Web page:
Tuesday, April 22, 2014

April 19 in Yemen: Another Day, Another Drone Killing

The press announced a flurry of drone killings in Yemen over the April 19/20 weekend -- that is, while the rest of us were observing Easter -- and just as with U.S. drone killings in Pakistan and Somalia, the U.S. modus operandi was on full display. (See "U.S. Drones and Yemeni Forces Kill Qaeda-Linked Fighters, Officials Say")

Numerous unnamed U.S. officials are alluded to in press coverage, but all official U.S. sources (the CIA, the Pentagon) decline comment. Reports are full of red herrings - references to Al Qaeda leaders in Yemen (who were not the targets of these particular attacks, however); mention of past attacks against the U.S. Embassy in Yemen (which the U.S. does not connect with the events of the weekend, however); Barack Obama's May, 2013, speech on national security (but what relevance could that have to the past weekend's anonymous strikes?); etc.

Nonetheless, the New York Times account can assert that the strikes hit "militants" linked to Al Qaeda -- or rather, "linked to Al Qaeda's affiliate in Yemen."

"Ask them!"
The White House referred questions to the government of Yemen, with whom the U.S. has "a strong collaborative relationship" -- which is not to say the U.S. government will openly endorse, affirm, or share responsibility for any of the acts the Yemen government claims to have carried out.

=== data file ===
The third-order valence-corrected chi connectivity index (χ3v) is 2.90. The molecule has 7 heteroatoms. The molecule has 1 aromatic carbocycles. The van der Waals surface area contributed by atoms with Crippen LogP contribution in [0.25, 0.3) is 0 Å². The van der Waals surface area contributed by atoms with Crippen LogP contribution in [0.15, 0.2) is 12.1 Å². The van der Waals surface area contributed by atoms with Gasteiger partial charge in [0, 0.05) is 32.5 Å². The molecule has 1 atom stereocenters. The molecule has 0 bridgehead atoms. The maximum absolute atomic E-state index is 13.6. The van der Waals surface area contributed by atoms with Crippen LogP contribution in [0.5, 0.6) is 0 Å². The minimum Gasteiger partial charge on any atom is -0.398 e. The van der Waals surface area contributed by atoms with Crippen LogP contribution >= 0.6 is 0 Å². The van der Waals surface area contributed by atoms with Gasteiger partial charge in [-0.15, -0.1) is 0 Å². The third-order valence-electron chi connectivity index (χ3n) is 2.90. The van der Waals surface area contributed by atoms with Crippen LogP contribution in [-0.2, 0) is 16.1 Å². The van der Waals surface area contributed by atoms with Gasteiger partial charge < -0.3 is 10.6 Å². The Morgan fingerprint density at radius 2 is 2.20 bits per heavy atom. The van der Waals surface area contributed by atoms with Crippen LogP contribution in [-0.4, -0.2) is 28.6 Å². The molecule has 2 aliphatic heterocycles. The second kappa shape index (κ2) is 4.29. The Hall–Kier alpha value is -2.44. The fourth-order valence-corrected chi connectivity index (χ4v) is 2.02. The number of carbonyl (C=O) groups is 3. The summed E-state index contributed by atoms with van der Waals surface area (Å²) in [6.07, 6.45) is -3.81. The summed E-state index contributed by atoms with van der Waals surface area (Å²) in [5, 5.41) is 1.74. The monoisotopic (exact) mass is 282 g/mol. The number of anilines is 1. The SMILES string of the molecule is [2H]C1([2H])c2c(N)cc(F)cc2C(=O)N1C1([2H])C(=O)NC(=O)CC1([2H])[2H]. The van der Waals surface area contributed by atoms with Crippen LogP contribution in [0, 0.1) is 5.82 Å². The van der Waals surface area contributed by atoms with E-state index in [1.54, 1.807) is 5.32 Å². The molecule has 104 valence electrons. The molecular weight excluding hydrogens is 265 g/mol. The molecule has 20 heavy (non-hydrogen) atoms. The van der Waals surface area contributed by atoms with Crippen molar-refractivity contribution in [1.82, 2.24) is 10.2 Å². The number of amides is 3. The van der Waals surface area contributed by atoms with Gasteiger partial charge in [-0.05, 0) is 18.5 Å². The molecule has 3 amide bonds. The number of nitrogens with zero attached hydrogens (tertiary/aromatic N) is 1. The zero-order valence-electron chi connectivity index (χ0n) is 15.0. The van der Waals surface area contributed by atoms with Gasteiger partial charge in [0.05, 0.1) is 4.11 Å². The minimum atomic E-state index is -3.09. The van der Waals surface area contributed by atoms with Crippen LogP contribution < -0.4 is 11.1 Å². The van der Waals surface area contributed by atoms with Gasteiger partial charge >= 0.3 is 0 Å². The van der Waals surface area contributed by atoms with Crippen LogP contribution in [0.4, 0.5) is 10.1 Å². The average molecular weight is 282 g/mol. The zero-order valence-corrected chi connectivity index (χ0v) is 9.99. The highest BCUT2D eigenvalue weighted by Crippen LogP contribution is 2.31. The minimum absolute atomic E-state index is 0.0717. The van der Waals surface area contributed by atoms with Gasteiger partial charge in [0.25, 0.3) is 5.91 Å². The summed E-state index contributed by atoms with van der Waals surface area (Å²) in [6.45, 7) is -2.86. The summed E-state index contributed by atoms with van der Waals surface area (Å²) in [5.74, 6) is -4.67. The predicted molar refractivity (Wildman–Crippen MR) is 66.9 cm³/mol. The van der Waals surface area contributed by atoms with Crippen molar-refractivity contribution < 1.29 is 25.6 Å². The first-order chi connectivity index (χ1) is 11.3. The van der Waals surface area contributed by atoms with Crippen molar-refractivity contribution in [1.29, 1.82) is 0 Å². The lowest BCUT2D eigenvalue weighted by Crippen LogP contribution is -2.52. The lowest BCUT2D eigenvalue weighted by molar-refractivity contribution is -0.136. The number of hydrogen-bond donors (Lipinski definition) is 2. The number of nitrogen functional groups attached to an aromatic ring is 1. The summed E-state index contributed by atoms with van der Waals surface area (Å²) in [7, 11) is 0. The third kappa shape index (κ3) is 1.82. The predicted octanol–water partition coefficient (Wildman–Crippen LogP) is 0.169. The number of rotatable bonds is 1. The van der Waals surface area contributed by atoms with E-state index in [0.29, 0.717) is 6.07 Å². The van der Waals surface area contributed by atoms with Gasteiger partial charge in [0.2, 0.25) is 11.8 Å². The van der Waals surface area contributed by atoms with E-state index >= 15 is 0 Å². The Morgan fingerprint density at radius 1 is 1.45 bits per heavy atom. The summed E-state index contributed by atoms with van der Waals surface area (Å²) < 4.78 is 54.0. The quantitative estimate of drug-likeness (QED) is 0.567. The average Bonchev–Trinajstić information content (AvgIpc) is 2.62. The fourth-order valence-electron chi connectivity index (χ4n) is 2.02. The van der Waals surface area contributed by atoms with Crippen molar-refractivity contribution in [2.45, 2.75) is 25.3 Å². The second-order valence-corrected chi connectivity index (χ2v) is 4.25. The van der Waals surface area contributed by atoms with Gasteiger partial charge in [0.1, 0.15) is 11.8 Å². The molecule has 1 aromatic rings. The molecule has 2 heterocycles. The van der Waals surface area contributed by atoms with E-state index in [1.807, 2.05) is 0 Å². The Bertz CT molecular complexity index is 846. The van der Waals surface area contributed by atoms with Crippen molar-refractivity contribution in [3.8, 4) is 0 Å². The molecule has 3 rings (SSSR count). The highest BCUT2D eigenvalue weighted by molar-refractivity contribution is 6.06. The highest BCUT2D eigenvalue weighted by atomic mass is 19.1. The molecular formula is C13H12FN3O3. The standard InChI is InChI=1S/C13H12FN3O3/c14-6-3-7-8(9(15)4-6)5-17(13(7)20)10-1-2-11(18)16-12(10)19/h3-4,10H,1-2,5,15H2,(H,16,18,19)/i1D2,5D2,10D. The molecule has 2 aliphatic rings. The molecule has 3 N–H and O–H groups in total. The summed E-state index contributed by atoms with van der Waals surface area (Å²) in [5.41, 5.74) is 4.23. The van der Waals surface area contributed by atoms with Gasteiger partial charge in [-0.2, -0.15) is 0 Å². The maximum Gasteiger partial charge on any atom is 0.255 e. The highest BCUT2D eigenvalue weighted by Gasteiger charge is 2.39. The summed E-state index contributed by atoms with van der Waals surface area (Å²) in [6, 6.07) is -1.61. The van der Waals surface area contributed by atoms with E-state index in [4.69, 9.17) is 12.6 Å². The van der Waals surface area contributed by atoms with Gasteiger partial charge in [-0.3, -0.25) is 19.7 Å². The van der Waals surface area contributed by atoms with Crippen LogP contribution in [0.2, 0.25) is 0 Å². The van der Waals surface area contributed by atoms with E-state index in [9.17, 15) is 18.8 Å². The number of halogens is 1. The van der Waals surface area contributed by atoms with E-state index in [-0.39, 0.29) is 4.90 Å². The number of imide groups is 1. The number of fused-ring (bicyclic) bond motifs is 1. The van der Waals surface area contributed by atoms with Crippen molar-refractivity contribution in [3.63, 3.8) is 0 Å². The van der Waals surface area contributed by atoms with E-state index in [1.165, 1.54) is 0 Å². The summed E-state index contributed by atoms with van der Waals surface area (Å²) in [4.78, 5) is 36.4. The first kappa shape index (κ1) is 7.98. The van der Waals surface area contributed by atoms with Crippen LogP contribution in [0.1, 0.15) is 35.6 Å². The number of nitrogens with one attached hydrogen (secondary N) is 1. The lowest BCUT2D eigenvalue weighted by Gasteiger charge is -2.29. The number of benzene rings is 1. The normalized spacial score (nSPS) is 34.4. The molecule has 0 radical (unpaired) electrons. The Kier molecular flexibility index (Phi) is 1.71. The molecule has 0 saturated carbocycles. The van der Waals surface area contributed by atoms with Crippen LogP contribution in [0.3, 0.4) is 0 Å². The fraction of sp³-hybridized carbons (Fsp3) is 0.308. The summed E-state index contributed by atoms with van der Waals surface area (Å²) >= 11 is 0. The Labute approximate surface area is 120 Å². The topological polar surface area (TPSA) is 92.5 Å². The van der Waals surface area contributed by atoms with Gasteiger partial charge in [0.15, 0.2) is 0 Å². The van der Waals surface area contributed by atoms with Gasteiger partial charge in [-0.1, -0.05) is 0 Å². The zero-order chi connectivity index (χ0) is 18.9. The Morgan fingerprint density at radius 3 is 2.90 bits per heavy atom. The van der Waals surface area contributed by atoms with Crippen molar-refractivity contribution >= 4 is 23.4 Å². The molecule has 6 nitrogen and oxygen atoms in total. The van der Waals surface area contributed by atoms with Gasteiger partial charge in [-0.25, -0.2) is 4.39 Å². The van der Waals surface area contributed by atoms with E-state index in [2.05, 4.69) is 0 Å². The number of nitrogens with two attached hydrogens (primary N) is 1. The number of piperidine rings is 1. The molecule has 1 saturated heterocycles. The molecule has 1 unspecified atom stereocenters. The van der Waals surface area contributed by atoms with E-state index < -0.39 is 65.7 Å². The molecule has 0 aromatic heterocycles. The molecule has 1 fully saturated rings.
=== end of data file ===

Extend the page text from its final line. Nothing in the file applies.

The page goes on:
What is new is that one government -- the Yemeni one -- did state affirmatively that they killed people:  "55 militants" -- "militants whowereplanningto attack civilian and military facilities."

The U.S. government's scarecrow act -- pointing the finger at the Yemeni government -- is completely unconvincing, and the Yemeni government's statements are completely unsatisfying.

Luckily, a drumbeat is growing in U.S. courts and in the U.S. Congress to force the U.S. Executive branch to come clean on its drone killings.

Related posts

The U.S. has a modus operandi for conducting military strikes while slipping past any genuine public accountability. It's worth a look at the Tuesday, October 29, 2013, New York Times account of a drone strike in Somalia the previous day: "Pentagon Says Shabab Bomb Specialist Is Killed in Missile Strike in Somalia." It's a case study in what's wrong with the U.S. drone wars.

(See October 28 in Somalia: Another Day, Another Drone Killing)

The argument made by the U.S.government has been that the political, social, and ideological environment in Yemen is so volatile that it is the kind of place where ex-Guantanamo detainees may seek to obtain redress of their mistreatment by joining anti-U.S. groups.
(See What if a Yemeni Sued the U.S. Government? (What if 56 of them did?) )

A September 5, 2013, U.S. drone strike in Pakistan killed six people - including Sangeen Zadran -- a "senior militant commander" who was "implicated in a long-running kidnapping drama involving an American soldier."

(See September 5 in Pakistan: Another Day, Another Drone Killing)

Reps. Adam Schiff (D-CA) and Walter Jones (R-NC) have now submitted a bill calling for drone transparency -- the "Targeted Lethal Force Transparency Act" (otherwise known as the "come clean on drone killing" bill). Many groups are calling for its passage, including Amnesty International, Arab American Institute, Center for Civilians in Conflict, Center for Constitutional Rights, Friends Committee on National Legislation, Global Justice Clinic, NYU School of Law, Human Rights First, Human Rights Watch, National Security Network, Open Society Policy Center, Peace Action West, Reprieve, and Win Without War.

(See REAL Progressives Demand that the U.S. Come Clean on Drone Killings )